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Young people, alcohol, and designer drinks

BMJ 1997; 314 doi: (Published 31 May 1997) Cite this as: BMJ 1997;314:1622

Conventional drinks are a much greater threat to health than designer drinks

  1. Paul Catterson, Third year medical studenta,
  2. Sarah Hilton, Third year medical studenta,
  3. Martin White, Senior lecturer in public healthb
  1. a Medical School, University of Newcastle, Newcastle upon Tyne NE2 4HH
  2. b Department of Epidemiology and Public Health, School of Health Sciences, Medical School, University of Newcastle
  3. c Centre for Social Marketing, University of Strathclyde, Glasgow G4 0RQ
  4. d Department of Marketing, University of Strathclyde
  5. e Health Education Board for Scotland, Edinburgh EH10 4SG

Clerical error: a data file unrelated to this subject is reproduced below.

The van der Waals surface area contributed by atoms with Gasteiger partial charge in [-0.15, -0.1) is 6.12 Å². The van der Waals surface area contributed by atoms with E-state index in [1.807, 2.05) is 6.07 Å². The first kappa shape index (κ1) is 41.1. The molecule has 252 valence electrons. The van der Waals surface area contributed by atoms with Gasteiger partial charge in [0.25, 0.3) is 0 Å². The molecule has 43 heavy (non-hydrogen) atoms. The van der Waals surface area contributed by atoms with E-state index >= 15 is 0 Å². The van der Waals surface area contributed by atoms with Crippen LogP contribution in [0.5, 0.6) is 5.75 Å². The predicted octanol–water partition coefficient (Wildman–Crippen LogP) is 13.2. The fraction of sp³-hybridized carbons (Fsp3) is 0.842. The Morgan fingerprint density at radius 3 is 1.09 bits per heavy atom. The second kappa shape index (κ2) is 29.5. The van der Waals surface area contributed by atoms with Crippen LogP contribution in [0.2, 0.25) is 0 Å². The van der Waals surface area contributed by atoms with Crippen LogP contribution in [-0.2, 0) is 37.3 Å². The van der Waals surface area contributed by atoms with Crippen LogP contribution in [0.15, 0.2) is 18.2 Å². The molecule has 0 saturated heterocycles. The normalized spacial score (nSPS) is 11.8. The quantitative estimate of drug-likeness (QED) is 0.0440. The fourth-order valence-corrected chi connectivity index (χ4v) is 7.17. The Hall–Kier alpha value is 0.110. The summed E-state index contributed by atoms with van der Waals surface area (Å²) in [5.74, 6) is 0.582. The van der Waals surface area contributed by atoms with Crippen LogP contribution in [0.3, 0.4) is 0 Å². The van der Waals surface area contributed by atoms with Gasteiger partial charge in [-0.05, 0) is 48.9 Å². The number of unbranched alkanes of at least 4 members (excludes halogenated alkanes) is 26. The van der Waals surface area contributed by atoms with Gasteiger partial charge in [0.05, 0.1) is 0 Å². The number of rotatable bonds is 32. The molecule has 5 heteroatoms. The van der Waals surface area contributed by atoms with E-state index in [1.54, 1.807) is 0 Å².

Editor—Kirsty Hughes and colleagues report associations between young people, alcohol consumption, and designer drinks, but their conclusions are not fully supported by the data.1

    Firstly, the definitions of designer drinks in their tables and analyses are unclear. In their introduction they define designer drinks as “a new range of fortified wines, such as MD 20/20 or ‘Mad Dog’ and strong white ciders, such as White Lightning and Ice Dragon.” In table 6, however, only MD 20/20 is included, and in table 7 strong white cider, fortified/tonic wines, MD 20/20, and Buckfast appear. In table 8 only strong white cider and fortified wines are included. Which of these constitute designer drinks in each table or the authors' conclusions is unclear.

    Secondly, the authors suggest that designer drinks are particularly attractive to 14-16 …

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